Treating internal U.S. conflicts and international conflicts law the same, without distinguishing between them, has always puzzled non-U.S. lawyers and scholars. And nowhere is the question of whether domestic and international conflicts should be treated the same more pressing than in the current work of The American Law Institute.
Corporate Criminal Enforcement in the United States: Using Negotiated Settlements to Turn Potential Corporate Criminals into Corporate CopsJennifer H. Arlen
Corporate criminal enforcement in the United States differs from other countries in three ways. First, the United States can impose criminal liability on corporations in a broader range of cases than other countries. Second, almost all corporate criminal resolutions involving large firms take the form of negotiated settlements. Third, the United States grants prosecutors both more choices and more discretion when resolving criminal cases: prosecutors can enter into guilty pleas or pre-trial diversion agreements (deferred and non-prosecution agreements).
A Personality Theory of Sophisticated Investor Decision-Making (In the 2008 Financial Crisis), with Some Policy ImplicationsClaire A. Hill
This paper argues that a nuanced view of sophisticated investors, as well as sellers and structurers of financial instruments, articulated within a rationality paradigm, has implications for financial regulation.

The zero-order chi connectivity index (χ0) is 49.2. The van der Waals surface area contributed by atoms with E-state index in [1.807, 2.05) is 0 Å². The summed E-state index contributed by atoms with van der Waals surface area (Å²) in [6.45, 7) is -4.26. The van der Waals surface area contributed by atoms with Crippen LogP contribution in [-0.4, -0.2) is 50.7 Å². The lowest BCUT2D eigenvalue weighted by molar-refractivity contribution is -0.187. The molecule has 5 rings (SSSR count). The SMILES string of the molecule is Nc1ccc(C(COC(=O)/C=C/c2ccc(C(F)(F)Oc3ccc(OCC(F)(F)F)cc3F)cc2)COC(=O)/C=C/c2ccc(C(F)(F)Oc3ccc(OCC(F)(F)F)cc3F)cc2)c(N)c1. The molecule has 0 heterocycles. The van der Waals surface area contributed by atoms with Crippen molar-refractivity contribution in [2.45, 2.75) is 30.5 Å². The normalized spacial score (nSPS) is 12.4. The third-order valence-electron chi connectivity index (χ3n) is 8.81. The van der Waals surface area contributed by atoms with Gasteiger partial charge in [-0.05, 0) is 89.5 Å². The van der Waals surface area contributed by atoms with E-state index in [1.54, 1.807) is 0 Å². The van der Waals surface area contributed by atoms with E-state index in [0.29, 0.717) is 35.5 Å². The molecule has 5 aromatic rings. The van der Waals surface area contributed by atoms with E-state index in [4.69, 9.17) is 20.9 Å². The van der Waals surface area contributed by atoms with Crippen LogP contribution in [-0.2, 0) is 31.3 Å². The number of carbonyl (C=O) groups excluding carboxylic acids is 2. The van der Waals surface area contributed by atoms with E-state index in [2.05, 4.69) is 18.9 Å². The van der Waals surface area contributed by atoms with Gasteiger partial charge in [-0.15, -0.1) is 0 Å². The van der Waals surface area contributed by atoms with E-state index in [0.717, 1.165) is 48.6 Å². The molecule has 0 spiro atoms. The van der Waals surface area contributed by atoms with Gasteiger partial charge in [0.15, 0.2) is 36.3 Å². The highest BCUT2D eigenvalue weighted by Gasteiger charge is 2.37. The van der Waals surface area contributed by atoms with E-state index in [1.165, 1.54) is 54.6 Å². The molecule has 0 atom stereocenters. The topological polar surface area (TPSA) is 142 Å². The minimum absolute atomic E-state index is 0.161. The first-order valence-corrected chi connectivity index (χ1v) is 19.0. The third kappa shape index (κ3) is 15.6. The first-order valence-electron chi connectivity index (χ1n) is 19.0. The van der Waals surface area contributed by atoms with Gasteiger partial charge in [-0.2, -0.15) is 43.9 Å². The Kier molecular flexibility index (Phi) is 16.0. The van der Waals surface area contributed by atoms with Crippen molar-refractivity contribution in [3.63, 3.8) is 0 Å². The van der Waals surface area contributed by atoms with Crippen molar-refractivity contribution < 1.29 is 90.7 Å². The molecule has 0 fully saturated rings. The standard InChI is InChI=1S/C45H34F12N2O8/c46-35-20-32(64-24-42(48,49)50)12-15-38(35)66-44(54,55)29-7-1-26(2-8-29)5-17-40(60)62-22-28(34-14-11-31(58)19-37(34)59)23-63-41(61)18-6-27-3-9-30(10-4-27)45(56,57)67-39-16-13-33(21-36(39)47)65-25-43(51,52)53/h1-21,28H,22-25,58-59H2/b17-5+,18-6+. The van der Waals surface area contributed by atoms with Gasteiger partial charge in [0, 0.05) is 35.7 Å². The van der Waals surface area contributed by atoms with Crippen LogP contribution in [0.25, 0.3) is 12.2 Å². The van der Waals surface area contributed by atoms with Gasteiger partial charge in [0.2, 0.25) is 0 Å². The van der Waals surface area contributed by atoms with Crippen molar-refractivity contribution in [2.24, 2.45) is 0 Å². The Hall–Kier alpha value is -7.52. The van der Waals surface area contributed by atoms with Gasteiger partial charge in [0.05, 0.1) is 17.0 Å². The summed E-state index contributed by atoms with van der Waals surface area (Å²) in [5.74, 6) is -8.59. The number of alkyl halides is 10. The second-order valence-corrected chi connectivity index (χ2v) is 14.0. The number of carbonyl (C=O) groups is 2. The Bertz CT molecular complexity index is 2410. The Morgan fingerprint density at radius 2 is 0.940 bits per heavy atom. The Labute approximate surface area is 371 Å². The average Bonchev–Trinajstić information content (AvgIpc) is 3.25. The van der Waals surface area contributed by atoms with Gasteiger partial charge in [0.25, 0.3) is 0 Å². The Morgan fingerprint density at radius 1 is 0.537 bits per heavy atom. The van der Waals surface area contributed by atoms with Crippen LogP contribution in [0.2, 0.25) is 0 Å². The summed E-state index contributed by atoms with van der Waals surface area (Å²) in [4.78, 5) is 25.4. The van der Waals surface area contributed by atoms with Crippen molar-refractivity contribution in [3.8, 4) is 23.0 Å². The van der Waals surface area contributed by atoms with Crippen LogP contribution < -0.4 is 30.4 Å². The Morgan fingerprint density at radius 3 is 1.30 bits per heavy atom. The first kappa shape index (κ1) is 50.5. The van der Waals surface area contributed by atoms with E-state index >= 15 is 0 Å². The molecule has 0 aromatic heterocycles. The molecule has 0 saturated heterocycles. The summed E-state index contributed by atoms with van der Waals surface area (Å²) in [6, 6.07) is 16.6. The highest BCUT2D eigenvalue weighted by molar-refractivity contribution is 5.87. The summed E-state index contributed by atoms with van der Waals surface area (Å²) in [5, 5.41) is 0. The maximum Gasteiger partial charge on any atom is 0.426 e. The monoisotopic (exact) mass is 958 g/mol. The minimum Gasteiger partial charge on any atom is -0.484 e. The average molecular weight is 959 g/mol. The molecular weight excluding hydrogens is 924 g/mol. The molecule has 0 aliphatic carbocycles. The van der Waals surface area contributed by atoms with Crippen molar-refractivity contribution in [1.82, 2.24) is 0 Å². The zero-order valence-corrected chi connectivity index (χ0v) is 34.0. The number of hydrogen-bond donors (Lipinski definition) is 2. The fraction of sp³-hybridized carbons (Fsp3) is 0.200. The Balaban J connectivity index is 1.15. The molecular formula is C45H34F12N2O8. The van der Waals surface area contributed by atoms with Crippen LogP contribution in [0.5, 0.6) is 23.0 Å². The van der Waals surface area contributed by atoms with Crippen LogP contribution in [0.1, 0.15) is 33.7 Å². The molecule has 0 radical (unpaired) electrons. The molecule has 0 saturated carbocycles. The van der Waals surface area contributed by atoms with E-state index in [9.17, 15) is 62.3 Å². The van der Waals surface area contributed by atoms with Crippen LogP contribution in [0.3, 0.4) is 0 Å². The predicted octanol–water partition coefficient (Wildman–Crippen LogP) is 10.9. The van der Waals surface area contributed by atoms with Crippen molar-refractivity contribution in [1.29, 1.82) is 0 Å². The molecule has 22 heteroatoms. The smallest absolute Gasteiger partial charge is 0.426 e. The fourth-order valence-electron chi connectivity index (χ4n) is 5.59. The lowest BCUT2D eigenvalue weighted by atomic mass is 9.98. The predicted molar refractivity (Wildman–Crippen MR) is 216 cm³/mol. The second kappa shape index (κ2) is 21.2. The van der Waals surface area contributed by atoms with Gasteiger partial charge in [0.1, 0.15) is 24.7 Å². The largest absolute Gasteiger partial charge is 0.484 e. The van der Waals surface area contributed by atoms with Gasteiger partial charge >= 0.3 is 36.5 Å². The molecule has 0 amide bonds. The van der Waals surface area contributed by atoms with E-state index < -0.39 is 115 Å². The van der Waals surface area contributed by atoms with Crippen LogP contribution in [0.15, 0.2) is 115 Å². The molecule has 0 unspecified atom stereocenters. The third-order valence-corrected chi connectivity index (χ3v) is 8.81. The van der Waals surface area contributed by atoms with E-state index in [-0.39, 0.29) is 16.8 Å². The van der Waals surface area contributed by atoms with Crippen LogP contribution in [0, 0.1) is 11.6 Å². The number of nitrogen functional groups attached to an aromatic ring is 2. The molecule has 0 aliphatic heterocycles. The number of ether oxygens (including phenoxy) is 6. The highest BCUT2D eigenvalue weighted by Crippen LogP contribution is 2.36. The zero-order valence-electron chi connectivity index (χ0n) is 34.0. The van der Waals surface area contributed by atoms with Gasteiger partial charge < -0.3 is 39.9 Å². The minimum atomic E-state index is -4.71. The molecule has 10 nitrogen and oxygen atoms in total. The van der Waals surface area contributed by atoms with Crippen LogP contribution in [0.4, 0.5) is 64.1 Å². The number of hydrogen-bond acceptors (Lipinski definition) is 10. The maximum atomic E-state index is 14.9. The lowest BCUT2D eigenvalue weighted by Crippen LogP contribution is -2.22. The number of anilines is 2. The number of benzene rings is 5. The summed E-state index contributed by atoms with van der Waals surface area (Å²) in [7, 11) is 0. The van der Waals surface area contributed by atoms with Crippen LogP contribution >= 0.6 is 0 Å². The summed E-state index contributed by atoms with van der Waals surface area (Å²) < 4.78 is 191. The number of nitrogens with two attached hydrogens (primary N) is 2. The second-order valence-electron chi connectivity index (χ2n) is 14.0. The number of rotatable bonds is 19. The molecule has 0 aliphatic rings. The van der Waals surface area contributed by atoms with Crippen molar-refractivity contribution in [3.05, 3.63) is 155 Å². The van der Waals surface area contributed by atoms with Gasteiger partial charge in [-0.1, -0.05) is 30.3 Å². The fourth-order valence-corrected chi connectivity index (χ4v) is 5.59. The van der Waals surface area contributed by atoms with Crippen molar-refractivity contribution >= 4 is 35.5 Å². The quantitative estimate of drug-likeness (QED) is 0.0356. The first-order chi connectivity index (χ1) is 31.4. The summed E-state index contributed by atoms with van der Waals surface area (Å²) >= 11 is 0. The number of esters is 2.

The United States Sentencing Commission released a new publication—An Overview of Mandatory Minimum Penalties in the Federal Criminal Justice System (2017 Overview)—that examines the use of federal mandatory minimum penalties and the impact of those penalties on the federal prison population.
The Bishop Paiute Tribe (the “Tribe”) seeks a declaration that they have the right to “investigate violations of tribal, state, and federal law, detain, and transport or deliver a non-Indian violator [encountered on the reservation] to the proper authorities.” Before reaching this issue, the district court dismissed the case on jurisdictional grounds, concluding that the case presents no actual case or controversy.
This focuses on the claims for invasion of privacy and the four causes of action generally contained therein. These four claims can be defined as public disclosure of private facts, intrusion upon seclusion, false light, and appropriation of name or likeness.